Elderly resident living in retirement facility on Hope Circle in Immokalee, Florida evacuated by local fire and rescue.
Before noon Saturday, 20 seniors packed up their possessions and evacuated from Cypress Run, a low-income senior community in Immokalee.
The group was transported to Lake Trafford Elementary School, one of Immokalee's hurricane shelters, by first responders with the Immokalee Fire Rescue District and North Collier Fire & Rescue.
Not all residents evacuated, however.
Barbara Garcia, 75, wasn’t planning to go anywhere.
Wearing a necklace with a cross and a pendant with the words “Try God”, she said she would go along with God’s plans.
“I just trust God,” said Garcia, who keeps in her phone the photos of her ordination as an evangelical minister.
After surviving HIV, overcoming a drug addiction 18 years ago and riding out Hurricane Wilma in a mobile home in 2005, she said if God wants to take her, so be it.
She says she is aware of the dangers of staying at the community, and that the facility’s management tried to convince everyone to leave, but managers told residents they couldn’t force them.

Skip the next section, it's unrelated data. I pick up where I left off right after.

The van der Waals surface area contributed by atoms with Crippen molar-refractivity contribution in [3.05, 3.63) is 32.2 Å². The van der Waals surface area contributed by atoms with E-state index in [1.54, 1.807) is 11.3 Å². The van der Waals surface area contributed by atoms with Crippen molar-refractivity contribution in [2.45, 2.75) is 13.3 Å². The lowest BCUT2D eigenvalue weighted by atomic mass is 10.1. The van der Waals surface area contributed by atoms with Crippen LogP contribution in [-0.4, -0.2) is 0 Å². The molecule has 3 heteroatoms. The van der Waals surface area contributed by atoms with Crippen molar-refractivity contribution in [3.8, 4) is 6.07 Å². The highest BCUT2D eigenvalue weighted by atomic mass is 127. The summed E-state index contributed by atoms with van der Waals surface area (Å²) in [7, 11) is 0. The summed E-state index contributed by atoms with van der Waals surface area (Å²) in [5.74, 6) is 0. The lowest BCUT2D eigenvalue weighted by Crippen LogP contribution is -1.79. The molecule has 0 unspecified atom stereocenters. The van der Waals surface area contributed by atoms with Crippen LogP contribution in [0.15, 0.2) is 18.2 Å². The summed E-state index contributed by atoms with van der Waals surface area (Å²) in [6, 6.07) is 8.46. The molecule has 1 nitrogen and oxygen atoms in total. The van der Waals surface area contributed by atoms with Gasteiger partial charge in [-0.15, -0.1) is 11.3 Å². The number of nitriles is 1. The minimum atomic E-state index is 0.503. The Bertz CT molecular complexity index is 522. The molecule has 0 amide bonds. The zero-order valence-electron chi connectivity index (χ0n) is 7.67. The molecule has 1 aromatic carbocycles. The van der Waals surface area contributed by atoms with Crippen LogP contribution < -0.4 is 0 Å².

So she is staying.
“It’s my choice,” she said.
She plans to pray and to read the Bible — the Book of Jeremiah — if the lights don’t go out. She says they have food. She is mostly worried about flooding.
Another of the residents, Ida Moses, 64, wasn’t planning to evacuate, but then the firefighters told her the building wasn’t safe.
So she decided to go with her daughter and grandchildren to another daughter’s home in Farm Worker Village in Immokalee. The homes are made of solid concrete, so they think they will be safe there.
Adillon Dhiti, 69, and his wife went along with the firefighters. The two were waiting in the lobby, their suitcases packed with food and clothing
Dhiti said he had decided to go to a shelter the first he heard about the hurricane.
“I don’t want to be here,” he said. “I want to go to a shelter.”